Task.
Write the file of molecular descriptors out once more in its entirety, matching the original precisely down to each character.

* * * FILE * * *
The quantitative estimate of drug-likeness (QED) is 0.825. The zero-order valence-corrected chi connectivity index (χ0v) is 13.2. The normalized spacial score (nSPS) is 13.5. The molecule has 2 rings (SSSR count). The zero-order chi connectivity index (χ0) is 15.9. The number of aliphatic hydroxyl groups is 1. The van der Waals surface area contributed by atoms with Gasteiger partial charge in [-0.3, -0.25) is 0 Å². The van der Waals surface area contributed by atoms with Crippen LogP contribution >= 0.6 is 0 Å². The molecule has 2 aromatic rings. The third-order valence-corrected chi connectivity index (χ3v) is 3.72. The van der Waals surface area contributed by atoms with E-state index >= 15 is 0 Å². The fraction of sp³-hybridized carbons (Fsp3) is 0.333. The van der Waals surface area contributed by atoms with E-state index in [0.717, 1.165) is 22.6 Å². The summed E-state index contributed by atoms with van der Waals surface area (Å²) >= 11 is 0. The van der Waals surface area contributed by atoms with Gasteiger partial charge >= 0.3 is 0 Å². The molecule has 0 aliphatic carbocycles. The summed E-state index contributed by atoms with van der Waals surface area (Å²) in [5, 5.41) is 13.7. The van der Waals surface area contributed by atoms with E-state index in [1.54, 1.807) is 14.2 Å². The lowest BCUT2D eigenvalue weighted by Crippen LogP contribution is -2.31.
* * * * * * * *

The quantitative estimate of drug-likeness (QED) is 0.825. The zero-order valence-corrected chi connectivity index (χ0v) is 13.2. The normalized spacial score (nSPS) is 13.5. The molecule has 2 rings (SSSR count). The zero-order chi connectivity index (χ0) is 15.9. The number of aliphatic hydroxyl groups is 1. The van der Waals surface area contributed by atoms with Gasteiger partial charge in [-0.3, -0.25) is 0 Å². The van der Waals surface area contributed by atoms with Crippen LogP contribution >= 0.6 is 0 Å². The molecule has 2 aromatic rings. The third-order valence-corrected chi connectivity index (χ3v) is 3.72. The van der Waals surface area contributed by atoms with E-state index >= 15 is 0 Å². The fraction of sp³-hybridized carbons (Fsp3) is 0.333. The van der Waals surface area contributed by atoms with E-state index in [0.717, 1.165) is 22.6 Å². The summed E-state index contributed by atoms with van der Waals surface area (Å²) >= 11 is 0. The van der Waals surface area contributed by atoms with Gasteiger partial charge >= 0.3 is 0 Å². The molecule has 0 aliphatic carbocycles. The summed E-state index contributed by atoms with van der Waals surface area (Å²) in [5, 5.41) is 13.7. The van der Waals surface area contributed by atoms with E-state index in [1.54, 1.807) is 14.2 Å². The lowest BCUT2D eigenvalue weighted by Crippen LogP contribution is -2.31.